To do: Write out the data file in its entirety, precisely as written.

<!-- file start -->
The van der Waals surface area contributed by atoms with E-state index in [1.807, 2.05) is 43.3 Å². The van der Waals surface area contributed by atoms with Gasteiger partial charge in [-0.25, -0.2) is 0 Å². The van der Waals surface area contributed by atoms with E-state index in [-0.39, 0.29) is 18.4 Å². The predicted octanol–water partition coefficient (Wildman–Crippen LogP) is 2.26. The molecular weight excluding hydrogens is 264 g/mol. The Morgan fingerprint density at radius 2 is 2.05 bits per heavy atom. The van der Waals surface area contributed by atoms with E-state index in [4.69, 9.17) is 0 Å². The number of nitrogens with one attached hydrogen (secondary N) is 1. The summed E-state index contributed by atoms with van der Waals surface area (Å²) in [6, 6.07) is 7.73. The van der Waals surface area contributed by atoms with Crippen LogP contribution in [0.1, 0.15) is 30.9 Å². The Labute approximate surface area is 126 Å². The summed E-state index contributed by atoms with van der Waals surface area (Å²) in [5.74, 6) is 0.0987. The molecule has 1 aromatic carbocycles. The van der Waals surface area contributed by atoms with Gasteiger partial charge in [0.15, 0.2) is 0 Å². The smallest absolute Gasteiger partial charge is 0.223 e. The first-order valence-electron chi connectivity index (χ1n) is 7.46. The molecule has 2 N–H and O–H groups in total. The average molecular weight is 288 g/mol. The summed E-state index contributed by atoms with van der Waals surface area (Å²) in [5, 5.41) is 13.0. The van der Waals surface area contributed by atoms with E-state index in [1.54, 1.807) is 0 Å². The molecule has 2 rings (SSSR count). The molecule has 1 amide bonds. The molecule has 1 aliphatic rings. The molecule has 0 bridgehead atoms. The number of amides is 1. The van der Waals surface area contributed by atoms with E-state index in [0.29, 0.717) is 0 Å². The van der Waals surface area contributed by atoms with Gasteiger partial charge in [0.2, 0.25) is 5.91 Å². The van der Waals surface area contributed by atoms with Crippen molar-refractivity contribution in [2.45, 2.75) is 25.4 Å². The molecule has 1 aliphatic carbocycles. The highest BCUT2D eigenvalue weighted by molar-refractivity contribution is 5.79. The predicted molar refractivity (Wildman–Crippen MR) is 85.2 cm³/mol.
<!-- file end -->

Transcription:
The van der Waals surface area contributed by atoms with E-state index in [1.807, 2.05) is 43.3 Å². The van der Waals surface area contributed by atoms with Gasteiger partial charge in [-0.25, -0.2) is 0 Å². The van der Waals surface area contributed by atoms with E-state index in [-0.39, 0.29) is 18.4 Å². The predicted octanol–water partition coefficient (Wildman–Crippen LogP) is 2.26. The molecular weight excluding hydrogens is 264 g/mol. The Morgan fingerprint density at radius 2 is 2.05 bits per heavy atom. The van der Waals surface area contributed by atoms with E-state index in [4.69, 9.17) is 0 Å². The number of nitrogens with one attached hydrogen (secondary N) is 1. The summed E-state index contributed by atoms with van der Waals surface area (Å²) in [6, 6.07) is 7.73. The van der Waals surface area contributed by atoms with Crippen LogP contribution in [0.1, 0.15) is 30.9 Å². The Labute approximate surface area is 126 Å². The summed E-state index contributed by atoms with van der Waals surface area (Å²) in [5.74, 6) is 0.0987. The molecule has 1 aromatic carbocycles. The van der Waals surface area contributed by atoms with Gasteiger partial charge in [0.15, 0.2) is 0 Å². The smallest absolute Gasteiger partial charge is 0.223 e. The first-order valence-electron chi connectivity index (χ1n) is 7.46. The molecule has 2 N–H and O–H groups in total. The average molecular weight is 288 g/mol. The summed E-state index contributed by atoms with van der Waals surface area (Å²) in [5, 5.41) is 13.0. The van der Waals surface area contributed by atoms with E-state index in [1.54, 1.807) is 0 Å². The molecule has 2 rings (SSSR count). The molecule has 1 amide bonds. The molecule has 1 aliphatic rings. The molecule has 0 bridgehead atoms. The number of amides is 1. The van der Waals surface area contributed by atoms with E-state index in [0.29, 0.717) is 0 Å². The van der Waals surface area contributed by atoms with Gasteiger partial charge in [0.2, 0.25) is 5.91 Å². The van der Waals surface area contributed by atoms with Crippen molar-refractivity contribution in [2.45, 2.75) is 25.4 Å². The molecule has 1 aliphatic carbocycles. The highest BCUT2D eigenvalue weighted by molar-refractivity contribution is 5.79. The predicted molar refractivity (Wildman–Crippen MR) is 85.2 cm³/mol.